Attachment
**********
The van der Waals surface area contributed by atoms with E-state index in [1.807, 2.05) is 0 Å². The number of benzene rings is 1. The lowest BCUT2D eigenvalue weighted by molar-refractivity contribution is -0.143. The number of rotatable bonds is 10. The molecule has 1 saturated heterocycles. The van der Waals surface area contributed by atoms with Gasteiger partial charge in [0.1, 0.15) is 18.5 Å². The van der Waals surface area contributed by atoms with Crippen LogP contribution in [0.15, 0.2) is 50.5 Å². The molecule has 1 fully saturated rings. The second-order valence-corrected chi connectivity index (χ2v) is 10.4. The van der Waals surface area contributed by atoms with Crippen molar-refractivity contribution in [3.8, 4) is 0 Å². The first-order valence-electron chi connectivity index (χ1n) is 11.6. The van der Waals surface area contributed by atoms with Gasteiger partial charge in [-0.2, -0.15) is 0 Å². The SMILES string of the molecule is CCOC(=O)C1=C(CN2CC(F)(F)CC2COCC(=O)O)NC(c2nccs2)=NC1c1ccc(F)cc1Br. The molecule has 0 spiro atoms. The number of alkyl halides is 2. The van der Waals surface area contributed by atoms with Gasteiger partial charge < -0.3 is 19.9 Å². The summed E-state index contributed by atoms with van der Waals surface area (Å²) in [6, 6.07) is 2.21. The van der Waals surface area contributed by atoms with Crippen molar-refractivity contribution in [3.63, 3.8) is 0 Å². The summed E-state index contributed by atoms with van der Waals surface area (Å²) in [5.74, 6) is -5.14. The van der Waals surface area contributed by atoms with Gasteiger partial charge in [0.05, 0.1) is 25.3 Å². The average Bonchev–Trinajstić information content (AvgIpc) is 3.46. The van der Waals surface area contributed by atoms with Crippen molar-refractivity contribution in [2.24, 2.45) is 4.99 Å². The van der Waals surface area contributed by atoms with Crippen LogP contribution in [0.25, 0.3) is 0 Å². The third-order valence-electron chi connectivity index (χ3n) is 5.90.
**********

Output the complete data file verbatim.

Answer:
The van der Waals surface area contributed by atoms with E-state index in [1.807, 2.05) is 0 Å². The number of benzene rings is 1. The lowest BCUT2D eigenvalue weighted by molar-refractivity contribution is -0.143. The number of rotatable bonds is 10. The molecule has 1 saturated heterocycles. The van der Waals surface area contributed by atoms with Gasteiger partial charge in [0.1, 0.15) is 18.5 Å². The van der Waals surface area contributed by atoms with Crippen LogP contribution in [0.15, 0.2) is 50.5 Å². The molecule has 1 fully saturated rings. The second-order valence-corrected chi connectivity index (χ2v) is 10.4. The van der Waals surface area contributed by atoms with Crippen molar-refractivity contribution in [3.8, 4) is 0 Å². The first-order valence-electron chi connectivity index (χ1n) is 11.6. The van der Waals surface area contributed by atoms with Gasteiger partial charge in [-0.2, -0.15) is 0 Å². The SMILES string of the molecule is CCOC(=O)C1=C(CN2CC(F)(F)CC2COCC(=O)O)NC(c2nccs2)=NC1c1ccc(F)cc1Br. The molecule has 0 spiro atoms. The number of alkyl halides is 2. The van der Waals surface area contributed by atoms with Gasteiger partial charge < -0.3 is 19.9 Å². The summed E-state index contributed by atoms with van der Waals surface area (Å²) in [6, 6.07) is 2.21. The van der Waals surface area contributed by atoms with Crippen molar-refractivity contribution in [3.63, 3.8) is 0 Å². The summed E-state index contributed by atoms with van der Waals surface area (Å²) in [5.74, 6) is -5.14. The van der Waals surface area contributed by atoms with Gasteiger partial charge in [0.05, 0.1) is 25.3 Å². The average Bonchev–Trinajstić information content (AvgIpc) is 3.46. The van der Waals surface area contributed by atoms with Crippen molar-refractivity contribution in [2.24, 2.45) is 4.99 Å². The van der Waals surface area contributed by atoms with Crippen LogP contribution in [0.25, 0.3) is 0 Å². The third-order valence-electron chi connectivity index (χ3n) is 5.90.